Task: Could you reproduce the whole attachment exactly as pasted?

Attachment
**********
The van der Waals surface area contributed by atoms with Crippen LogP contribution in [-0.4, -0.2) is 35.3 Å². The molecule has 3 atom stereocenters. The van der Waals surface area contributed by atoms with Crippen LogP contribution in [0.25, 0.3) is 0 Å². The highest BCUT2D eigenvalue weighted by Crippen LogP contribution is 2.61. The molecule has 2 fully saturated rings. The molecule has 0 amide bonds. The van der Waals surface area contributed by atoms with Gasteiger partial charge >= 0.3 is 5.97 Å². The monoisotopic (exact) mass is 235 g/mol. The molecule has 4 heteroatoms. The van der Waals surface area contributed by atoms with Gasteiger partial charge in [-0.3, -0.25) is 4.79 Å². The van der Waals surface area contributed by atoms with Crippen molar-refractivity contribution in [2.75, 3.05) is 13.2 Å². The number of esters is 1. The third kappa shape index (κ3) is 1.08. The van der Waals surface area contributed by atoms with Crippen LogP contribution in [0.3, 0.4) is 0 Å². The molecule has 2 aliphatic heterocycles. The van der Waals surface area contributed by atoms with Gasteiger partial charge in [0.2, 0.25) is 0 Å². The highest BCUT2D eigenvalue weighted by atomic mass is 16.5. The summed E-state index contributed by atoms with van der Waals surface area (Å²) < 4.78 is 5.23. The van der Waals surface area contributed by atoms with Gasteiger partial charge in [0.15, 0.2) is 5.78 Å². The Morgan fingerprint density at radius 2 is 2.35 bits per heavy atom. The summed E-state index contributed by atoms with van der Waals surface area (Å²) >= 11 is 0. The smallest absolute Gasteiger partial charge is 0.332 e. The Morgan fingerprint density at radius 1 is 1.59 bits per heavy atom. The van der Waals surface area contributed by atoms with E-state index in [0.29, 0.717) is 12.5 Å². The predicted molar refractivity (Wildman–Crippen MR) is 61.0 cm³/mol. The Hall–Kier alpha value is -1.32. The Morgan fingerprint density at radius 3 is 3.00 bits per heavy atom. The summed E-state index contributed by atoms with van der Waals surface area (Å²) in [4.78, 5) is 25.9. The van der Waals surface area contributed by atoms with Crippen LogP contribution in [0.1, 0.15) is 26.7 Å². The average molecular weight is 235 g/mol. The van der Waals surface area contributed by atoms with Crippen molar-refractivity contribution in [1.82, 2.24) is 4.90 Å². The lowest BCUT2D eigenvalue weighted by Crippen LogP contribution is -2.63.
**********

The van der Waals surface area contributed by atoms with Crippen LogP contribution in [-0.4, -0.2) is 35.3 Å². The molecule has 3 atom stereocenters. The van der Waals surface area contributed by atoms with Crippen LogP contribution in [0.25, 0.3) is 0 Å². The highest BCUT2D eigenvalue weighted by Crippen LogP contribution is 2.61. The molecule has 2 fully saturated rings. The molecule has 0 amide bonds. The van der Waals surface area contributed by atoms with Gasteiger partial charge >= 0.3 is 5.97 Å². The monoisotopic (exact) mass is 235 g/mol. The molecule has 4 heteroatoms. The van der Waals surface area contributed by atoms with Gasteiger partial charge in [-0.3, -0.25) is 4.79 Å². The van der Waals surface area contributed by atoms with Crippen molar-refractivity contribution in [2.75, 3.05) is 13.2 Å². The number of esters is 1. The third kappa shape index (κ3) is 1.08. The van der Waals surface area contributed by atoms with Crippen LogP contribution in [0.3, 0.4) is 0 Å². The molecule has 2 aliphatic heterocycles. The van der Waals surface area contributed by atoms with Gasteiger partial charge in [0.2, 0.25) is 0 Å². The highest BCUT2D eigenvalue weighted by atomic mass is 16.5. The summed E-state index contributed by atoms with van der Waals surface area (Å²) < 4.78 is 5.23. The van der Waals surface area contributed by atoms with Gasteiger partial charge in [0.15, 0.2) is 5.78 Å². The Morgan fingerprint density at radius 2 is 2.35 bits per heavy atom. The summed E-state index contributed by atoms with van der Waals surface area (Å²) >= 11 is 0. The smallest absolute Gasteiger partial charge is 0.332 e. The Morgan fingerprint density at radius 1 is 1.59 bits per heavy atom. The van der Waals surface area contributed by atoms with E-state index in [0.29, 0.717) is 12.5 Å². The predicted molar refractivity (Wildman–Crippen MR) is 61.0 cm³/mol. The Hall–Kier alpha value is -1.32. The Morgan fingerprint density at radius 3 is 3.00 bits per heavy atom. The summed E-state index contributed by atoms with van der Waals surface area (Å²) in [4.78, 5) is 25.9. The van der Waals surface area contributed by atoms with Crippen LogP contribution in [0.1, 0.15) is 26.7 Å². The average molecular weight is 235 g/mol. The van der Waals surface area contributed by atoms with Crippen molar-refractivity contribution in [1.82, 2.24) is 4.90 Å². The lowest BCUT2D eigenvalue weighted by Crippen LogP contribution is -2.63.